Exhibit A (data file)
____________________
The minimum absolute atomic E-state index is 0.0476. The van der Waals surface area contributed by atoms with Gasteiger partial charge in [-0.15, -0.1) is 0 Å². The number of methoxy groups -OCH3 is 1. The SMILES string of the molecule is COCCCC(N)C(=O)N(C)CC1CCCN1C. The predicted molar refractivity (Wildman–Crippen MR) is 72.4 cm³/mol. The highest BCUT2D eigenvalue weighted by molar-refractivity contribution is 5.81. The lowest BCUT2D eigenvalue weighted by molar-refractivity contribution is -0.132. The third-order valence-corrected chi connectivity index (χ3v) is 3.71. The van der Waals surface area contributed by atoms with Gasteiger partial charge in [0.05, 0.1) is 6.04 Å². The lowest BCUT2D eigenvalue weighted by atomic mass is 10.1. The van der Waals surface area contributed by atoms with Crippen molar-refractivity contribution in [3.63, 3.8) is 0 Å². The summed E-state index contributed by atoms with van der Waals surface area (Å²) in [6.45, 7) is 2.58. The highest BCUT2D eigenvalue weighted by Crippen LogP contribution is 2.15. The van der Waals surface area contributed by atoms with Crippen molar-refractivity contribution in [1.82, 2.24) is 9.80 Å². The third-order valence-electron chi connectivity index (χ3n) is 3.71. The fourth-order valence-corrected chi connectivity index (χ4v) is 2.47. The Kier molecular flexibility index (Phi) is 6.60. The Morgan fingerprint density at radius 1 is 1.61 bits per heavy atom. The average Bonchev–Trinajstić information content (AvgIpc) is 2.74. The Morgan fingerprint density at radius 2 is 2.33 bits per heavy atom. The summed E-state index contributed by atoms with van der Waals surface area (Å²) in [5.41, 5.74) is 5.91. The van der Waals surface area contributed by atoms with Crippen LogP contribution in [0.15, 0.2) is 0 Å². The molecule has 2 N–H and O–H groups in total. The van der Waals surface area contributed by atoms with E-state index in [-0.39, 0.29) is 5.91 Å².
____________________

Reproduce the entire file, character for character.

The minimum absolute atomic E-state index is 0.0476. The van der Waals surface area contributed by atoms with Gasteiger partial charge in [-0.15, -0.1) is 0 Å². The number of methoxy groups -OCH3 is 1. The SMILES string of the molecule is COCCCC(N)C(=O)N(C)CC1CCCN1C. The predicted molar refractivity (Wildman–Crippen MR) is 72.4 cm³/mol. The highest BCUT2D eigenvalue weighted by molar-refractivity contribution is 5.81. The lowest BCUT2D eigenvalue weighted by molar-refractivity contribution is -0.132. The third-order valence-corrected chi connectivity index (χ3v) is 3.71. The van der Waals surface area contributed by atoms with Gasteiger partial charge in [0.05, 0.1) is 6.04 Å². The lowest BCUT2D eigenvalue weighted by atomic mass is 10.1. The van der Waals surface area contributed by atoms with Crippen molar-refractivity contribution in [3.63, 3.8) is 0 Å². The summed E-state index contributed by atoms with van der Waals surface area (Å²) in [6.45, 7) is 2.58. The highest BCUT2D eigenvalue weighted by Crippen LogP contribution is 2.15. The van der Waals surface area contributed by atoms with Crippen molar-refractivity contribution in [1.82, 2.24) is 9.80 Å². The third-order valence-electron chi connectivity index (χ3n) is 3.71. The fourth-order valence-corrected chi connectivity index (χ4v) is 2.47. The Kier molecular flexibility index (Phi) is 6.60. The Morgan fingerprint density at radius 1 is 1.61 bits per heavy atom. The average Bonchev–Trinajstić information content (AvgIpc) is 2.74. The Morgan fingerprint density at radius 2 is 2.33 bits per heavy atom. The summed E-state index contributed by atoms with van der Waals surface area (Å²) in [5.41, 5.74) is 5.91. The van der Waals surface area contributed by atoms with Crippen LogP contribution in [0.15, 0.2) is 0 Å². The molecule has 2 N–H and O–H groups in total. The van der Waals surface area contributed by atoms with E-state index in [-0.39, 0.29) is 5.91 Å².